I once had a brief conversation with Ted Sorensen in a swimming pool where we were both doing laps and realized I had almost no idea who he was. This recent memoir explained it all, focusing on his years as JFK's top aide but also his work in international law for several decades after. He's an extremely clear, thoughtful and sharp-witted writer, and I learned a lot about the Kennedy administration as well as general behind-the-scenes of federal politics. This was especially interesting to read ...more
Bookmarks Magazine

Another book about JFK? While much has been written about our 35th president, Sorensen offers fresh perspective on his experiences in that administration and his lifetime of public service ever since. Counselor provides a rich context for the JFK years, including new details that escaped attention (or were too sensitive to publish with some of the principals still living). With poignant good humor, Sorensen wears his erudition and access to the Kennedy administration lightly. Yet there is nothin

The one thing that comes across mostly clearly in this autobiography is Sorensen's deep and abiding love for John F. Kennedy. He describes him at numerous times as his mentor and best friend, and you really feel Sorensen's sense of loss on every page, even after nigh on fifty years. For a book about Sorensen himself, this is really about JFK and his impact and influence on Sorensen - and about Sorensen's influence on JFK.

As JFK's main policy adviser and the man who wrote many of JFK's most famou
Kathy McC
Aug 16, 2012 Kathy McC rated it really liked it
I don't read a lot of autobiographies or history, but I really enjoyed this historical account of Mr. Sorenson, especially the chapters about his friendship with John Kennedy. It is well written and captures the events as well as the emotions of the writer.

All things Kennedy--
"Few could realize,then or now,that beneath the glitter of his life and office, beneath the cool exterior of the ambitious politician, was a good a decent man with a conscience that told him what was right and a heart that
Vivian Valvano
Nov 14, 2009 Vivian Valvano rated it liked it
I appreciated Sorensen's astute appraisal of JFK, especially of his leadership during the Cuban missile crisis and his of giftedness as President. And Sorensen deserves credit for writing this at all, having suffered a stroke that left him with very poor eyesight. However, I got the sense of him "patting himself on the back" too much, and there was too much repetition. I was disappointed that he backed away from commenting on the assassination and its "investigation" so much. In addition to my g ...more
Mar 23, 2012 Brenda rated it really liked it
I have a completely new respect for the President of the United States after reading this. A look inside the White House by Kennedy's closest adviser. What he stood for, how he thought, the counsel he sought, the decision-making process, it was just amazing.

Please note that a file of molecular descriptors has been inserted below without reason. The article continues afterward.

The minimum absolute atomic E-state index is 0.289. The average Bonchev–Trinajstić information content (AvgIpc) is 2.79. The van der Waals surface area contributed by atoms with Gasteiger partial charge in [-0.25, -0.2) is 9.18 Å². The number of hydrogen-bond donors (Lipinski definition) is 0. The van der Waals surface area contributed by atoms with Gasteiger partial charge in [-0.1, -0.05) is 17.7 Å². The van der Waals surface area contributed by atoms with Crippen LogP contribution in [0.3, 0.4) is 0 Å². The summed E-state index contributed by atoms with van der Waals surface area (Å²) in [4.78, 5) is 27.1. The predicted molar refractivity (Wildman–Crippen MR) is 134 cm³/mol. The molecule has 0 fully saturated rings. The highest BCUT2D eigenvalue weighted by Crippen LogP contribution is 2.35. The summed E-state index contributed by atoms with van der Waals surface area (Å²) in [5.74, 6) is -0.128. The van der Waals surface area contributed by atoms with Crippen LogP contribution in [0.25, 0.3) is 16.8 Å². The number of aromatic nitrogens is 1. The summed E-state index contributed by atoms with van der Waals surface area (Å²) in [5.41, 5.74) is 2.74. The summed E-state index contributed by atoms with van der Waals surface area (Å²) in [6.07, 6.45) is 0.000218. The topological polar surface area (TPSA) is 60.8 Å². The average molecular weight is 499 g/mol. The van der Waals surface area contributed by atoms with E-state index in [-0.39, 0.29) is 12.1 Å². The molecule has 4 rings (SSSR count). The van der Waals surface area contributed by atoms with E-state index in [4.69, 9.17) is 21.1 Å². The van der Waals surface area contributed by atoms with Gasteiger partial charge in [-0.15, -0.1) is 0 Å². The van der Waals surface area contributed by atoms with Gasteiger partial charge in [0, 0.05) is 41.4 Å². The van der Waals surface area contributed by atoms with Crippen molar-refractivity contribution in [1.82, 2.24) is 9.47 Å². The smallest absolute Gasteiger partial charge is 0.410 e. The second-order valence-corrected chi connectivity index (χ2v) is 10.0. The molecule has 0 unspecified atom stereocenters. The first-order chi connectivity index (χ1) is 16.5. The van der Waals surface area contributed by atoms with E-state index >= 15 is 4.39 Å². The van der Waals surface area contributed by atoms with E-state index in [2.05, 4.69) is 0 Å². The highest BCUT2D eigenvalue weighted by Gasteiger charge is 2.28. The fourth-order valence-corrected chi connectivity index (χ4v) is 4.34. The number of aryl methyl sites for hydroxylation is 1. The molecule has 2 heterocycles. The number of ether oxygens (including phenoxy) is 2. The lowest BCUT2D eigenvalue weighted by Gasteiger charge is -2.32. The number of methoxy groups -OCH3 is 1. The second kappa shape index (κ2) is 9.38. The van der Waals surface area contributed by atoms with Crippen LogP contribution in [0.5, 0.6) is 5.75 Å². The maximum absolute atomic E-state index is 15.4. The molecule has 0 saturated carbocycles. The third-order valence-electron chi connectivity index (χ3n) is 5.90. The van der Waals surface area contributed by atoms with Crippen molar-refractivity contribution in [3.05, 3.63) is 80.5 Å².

Ted wrote this with the blessings of the Kennedy family, no gossip or hypothesizing included. It's a heart-felt depiction of not only Kennedy's life, but also his own as it wrapped around the President. Descriptions of growing up in the upper
Oct 01, 2013 Donna rated it really liked it
I chose the audio version since it was read by the author. I’m drawn to the Kennedy’s and all those who were with them. As Sorensen said, he is the last of that group that served. He was obviously devoted to JFK and I enjoyed the personal inside bits that I hadn’t known before. A good one for me was learning that JFK tried to fire his long time secretary Mrs. Lincoln. But she kept showing up for work!

I did forget (or just wasn’t paying attention in those years) that President Carter had offered
This book offers a really interesting look into the inner workings of John F Kennedy. Ted Sorensen was the self-appointed nerd and wonky advisor for Kennedy all during his brief time as a member of the Senate and his too brief term as President.
Sorensen writes about his very difficult childhood and the terrible stigma he felt because of his mother's debilitating mental illness. It was a big part of the reason that he left Nebraska as early as he could and never looked back.
His story is a nice g
David Mcphee
Aug 23, 2010 David Mcphee rated it liked it
Much to like in this book, a quote I picked up on was one by the author, a friend and advisor to JFK when he says that a lesson he learned and held to in his business career was, ‘To listen and learn from leaders of other countries, be cautious in matters of war and peace until I knew the case for each side and all the facts and alternatives to recognize that cultural difference can lie at the heart of political, policy and even legal disagreements to be flexible, curious and friendly with all a ...more
Tory Wagner
Jan 11, 2013 Tory Wagner rated it really liked it
Shelves: biography, historical
This account by one of JFK's right-hand men, was both eye opening and at times exasperating. I never knew much about Sorensen and the role he played in JFK's presidency, so each page revealed another historical fact I was unaware of. I've often heard the term Camelot in reference to the Kennedy family, but now I know much more about the events and people that changed US history in the 60's. I found Sorensen a stimulating writer and can now understand why Kennedy's speeches are still quoted today ...more
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Sorensen is best known as President John F. Kennedy's special counsel, advisor, and speechwriter.
More about Theodore C. Sorensen...